A ganged-detector pixel cell of the present invention is defined as a unit comprising one pixel signal counting circuit in electrical communication with a plurality of associated pixel detectors for counting radiation hits impinging on the detector substrate of the associated pixel detectors. Further, each ganged-detector pixel cell is defined by its pixel detectors being in electrical communication only with the one associated pixel signal counting circuit. Consequently, in either an individual ganged detector pixel cell or in the GDPC array as a whole, the number of detector pixels processed onto the detector substrate is always larger than the number of pixel signal counting circuits processed onto the counting/readout substrate.
In other words, the present x-ray and gamma-ray radiation energy imaging device comprise an array of multiple “ganged-detector” pixel cells. An individual “ganged-detector” pixel cell is defined a single pixel signal counting circuit in electrical communication with a number (gang) of associated detector pixels, with the associated detector pixels (ganged-detector pixels) only in electrical communication with the single pixel signal counting circuit.
The detector pixels are disposed in a detector pixel array processed onto the pixel surface of the semiconductor detector substrate. The detector pixels of the pixel array are in electrical communication with a single pixel signal counting circuit disposed on an ASIC readout substrate. Each detector pixel comprises a pixel collector electrode and an associated pixel contact. The pixel collector electrode collects the electrical charges generated in the photo-conductor material of the detector substrate. In combination, pixel collector electrodes of the individual detector pixels of the ganged-detector pixel array substantially cover the pixel surface of the ganged-detector pixel cell. The pixel contact of each detector pixel is in communication with the single pixel counting circuit of the ganged-detector pixel cell for conducting the electrical charges out of the pixel detector.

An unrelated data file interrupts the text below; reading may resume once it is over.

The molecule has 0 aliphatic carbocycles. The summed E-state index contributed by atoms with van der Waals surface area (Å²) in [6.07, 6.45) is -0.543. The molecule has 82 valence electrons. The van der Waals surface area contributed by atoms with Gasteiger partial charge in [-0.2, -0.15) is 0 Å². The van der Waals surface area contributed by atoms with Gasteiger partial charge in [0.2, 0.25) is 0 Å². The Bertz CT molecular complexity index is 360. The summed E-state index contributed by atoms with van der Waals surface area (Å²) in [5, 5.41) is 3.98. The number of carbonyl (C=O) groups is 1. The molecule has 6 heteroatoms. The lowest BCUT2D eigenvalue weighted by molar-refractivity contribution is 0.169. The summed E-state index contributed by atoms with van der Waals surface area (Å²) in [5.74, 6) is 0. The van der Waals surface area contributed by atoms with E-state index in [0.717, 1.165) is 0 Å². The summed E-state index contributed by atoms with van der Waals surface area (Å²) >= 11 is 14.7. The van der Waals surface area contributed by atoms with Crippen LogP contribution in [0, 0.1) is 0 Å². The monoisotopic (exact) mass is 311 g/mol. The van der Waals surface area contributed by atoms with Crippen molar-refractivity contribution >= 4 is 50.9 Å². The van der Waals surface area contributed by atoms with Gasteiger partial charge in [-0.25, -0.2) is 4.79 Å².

Each ganged-detector pixel cell of the GDPC array comprises a single pixel signal counting circuit processed onto the readout surface of the ASIC readout substrate. The ASIC readout substrate may have a plurality of pixel signal counting circuits disposed on its readout surface, with each pixel signal counting circuit defining the single pixel signal counting circuit of an individual ganged-detector pixel cell. Additionally, each pixel signal counting circuit has multiple pixel signal inputs processed on its readout surface. The multiple pixel signal inputs are each in electrical communication with the pixel signal counting circuit of the ASIC readout substrate, and with the pixel contact of one of the associated detector pixels of its ganged-detector pixel cell. The number of pixel signal inputs to a counting circuit is sufficient to provide an electrical communication input to the counting circuit for each separate detector pixel contact of the ganged-detector pixel array with which the counting circuit is associated.